“I know, and that’s precisely the thing,” Tripa agreed.  “It feels like they’re trying to flesh out an expanded cadre as fast as they can.  Plenty of new commanders at the century, cohort and regimental levels, enough for a score of legions.  But so far the troops themselves haven’t been enlisted. 

            “And,” she went on, sounding less certain, “they’ve nowhere near enough equipment to outfit such a massive force.  The Empire’s resources are enormous, but they’ve already got a quarter of a million men under arms, and as many in the reserve, and their smiths have to keep the forges going day and night just to keep up with demand.”

            “Are they importing weapons?” Taustani interjected, leaning forward.  “That would be the key indicator of how serious they are about standing up any new formations.”

            “I don’t know,” Tripa replied, looking thoughtful.  “Not from us.  From Gasparr?  If they were, I wouldn't necessarily know.  I’ve been working on developing contacts in the general planning staff.”

            “What about horses?” the girl pressed.  “An infantry legion needs as many mounts and draft horses as men.  Where are they getting the horseflesh?”

            “As I said, sister,” Triparanakin said somewhat stiffly, “ I haven’t really looked at that side of the show.”  She shrugged.  “I’ve been trying to figure out their strategy.”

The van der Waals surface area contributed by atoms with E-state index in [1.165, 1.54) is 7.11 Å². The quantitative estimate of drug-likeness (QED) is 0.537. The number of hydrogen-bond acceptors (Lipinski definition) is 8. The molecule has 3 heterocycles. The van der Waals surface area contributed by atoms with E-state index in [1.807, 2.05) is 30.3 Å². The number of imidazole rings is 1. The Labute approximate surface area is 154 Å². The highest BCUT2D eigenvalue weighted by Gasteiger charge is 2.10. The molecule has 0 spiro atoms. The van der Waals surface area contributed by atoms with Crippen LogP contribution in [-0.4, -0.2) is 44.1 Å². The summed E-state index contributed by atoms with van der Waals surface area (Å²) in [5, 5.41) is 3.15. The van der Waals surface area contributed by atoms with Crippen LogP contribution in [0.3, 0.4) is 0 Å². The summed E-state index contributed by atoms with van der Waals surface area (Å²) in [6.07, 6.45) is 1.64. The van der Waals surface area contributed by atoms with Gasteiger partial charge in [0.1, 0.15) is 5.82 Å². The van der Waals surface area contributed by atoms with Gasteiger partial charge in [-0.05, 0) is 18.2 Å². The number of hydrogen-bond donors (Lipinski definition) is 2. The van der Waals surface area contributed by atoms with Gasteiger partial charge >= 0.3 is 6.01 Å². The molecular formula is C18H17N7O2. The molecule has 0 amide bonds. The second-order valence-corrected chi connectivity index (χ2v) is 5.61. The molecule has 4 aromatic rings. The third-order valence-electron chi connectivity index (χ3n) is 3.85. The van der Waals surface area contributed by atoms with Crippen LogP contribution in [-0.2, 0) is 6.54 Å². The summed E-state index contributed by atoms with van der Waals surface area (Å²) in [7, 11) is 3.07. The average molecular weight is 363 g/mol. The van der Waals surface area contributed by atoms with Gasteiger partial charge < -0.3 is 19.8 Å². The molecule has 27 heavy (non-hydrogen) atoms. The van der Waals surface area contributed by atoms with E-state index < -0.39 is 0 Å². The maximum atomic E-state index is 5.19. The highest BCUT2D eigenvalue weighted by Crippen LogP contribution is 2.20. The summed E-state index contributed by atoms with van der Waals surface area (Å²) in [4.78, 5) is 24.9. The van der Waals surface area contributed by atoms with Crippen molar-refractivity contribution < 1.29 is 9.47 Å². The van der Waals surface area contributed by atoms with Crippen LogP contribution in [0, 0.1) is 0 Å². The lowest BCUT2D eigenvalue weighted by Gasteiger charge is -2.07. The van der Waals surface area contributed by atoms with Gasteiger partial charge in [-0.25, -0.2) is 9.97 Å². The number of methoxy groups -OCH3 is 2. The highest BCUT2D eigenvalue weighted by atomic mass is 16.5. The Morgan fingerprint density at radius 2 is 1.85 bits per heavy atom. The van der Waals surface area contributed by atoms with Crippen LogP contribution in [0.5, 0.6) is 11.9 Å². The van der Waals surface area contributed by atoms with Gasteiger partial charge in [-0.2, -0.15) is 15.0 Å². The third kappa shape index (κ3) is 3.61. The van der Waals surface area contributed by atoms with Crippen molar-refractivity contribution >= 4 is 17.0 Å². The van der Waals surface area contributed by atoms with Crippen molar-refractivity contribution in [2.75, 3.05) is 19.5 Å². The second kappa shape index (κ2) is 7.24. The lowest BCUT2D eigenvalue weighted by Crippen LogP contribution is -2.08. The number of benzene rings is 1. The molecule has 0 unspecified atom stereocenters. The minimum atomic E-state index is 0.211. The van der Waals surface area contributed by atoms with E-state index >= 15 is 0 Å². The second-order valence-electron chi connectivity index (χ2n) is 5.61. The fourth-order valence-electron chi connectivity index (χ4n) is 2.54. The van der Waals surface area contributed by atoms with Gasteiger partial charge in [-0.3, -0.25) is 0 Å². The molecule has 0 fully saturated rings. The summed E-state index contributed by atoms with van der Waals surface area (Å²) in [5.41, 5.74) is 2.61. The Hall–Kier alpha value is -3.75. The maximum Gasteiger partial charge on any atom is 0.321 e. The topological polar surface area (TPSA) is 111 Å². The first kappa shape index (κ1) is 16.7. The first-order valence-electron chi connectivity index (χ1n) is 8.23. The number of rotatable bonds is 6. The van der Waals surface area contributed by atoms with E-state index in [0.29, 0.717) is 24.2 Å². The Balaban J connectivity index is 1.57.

“Amateurs talk about strategy,” Taustani said somewhat primly.  “Professionals worry about logistics.”  Then she clamped her mouth shut, looking shocked, as if stunned by her own temerity in correcting her former teacher.

            Tripa’s eyes widened in outrage.  Then she grinned.  “Slapped down by mine own apprentice!”  She put an arm around the younger woman’s shoulders and crushed her in a fierce hug.  “Gods, I’ve missed you!”

            The Den Mother watched, smiling indulgently.  “She’s right, you know,” she said, as Taustani thrashed about, trying to escape her senior’s grasp. Tripa was a good deal stronger than the elf-girl.  “Officer appointments are a denarius a dozen.  But nobody marches an army without cuirasses and hay-wains.”

            “I know, I know,” Tripa laughed.  “Tausi’s always right!”  She released the girl.  Taustani sat up, struggling to catch her breath, smoothing her gown with her hands.  Mea culpa, mater maxima.  I should have been working on penetrating the procurement staff.  Gods know it would be easier.  Anyone responsible for contracts is invariably corrupt.”

            “You’ll address that, I trust, when you get back?” the Den Mother asked, serious again.

            The dark woman pursed her lips.  “That depends.”

            “On what?”

            “On you, Mother,” Tripa replied soberly.  “I’m short-handed.  There’s just me and my cortina.  Vellocina’s good, and since she’s a diviner, she’s invaluable.  But she’s only one woman.  I have enough targets to keep ten archmages at their scrying pools all day long.”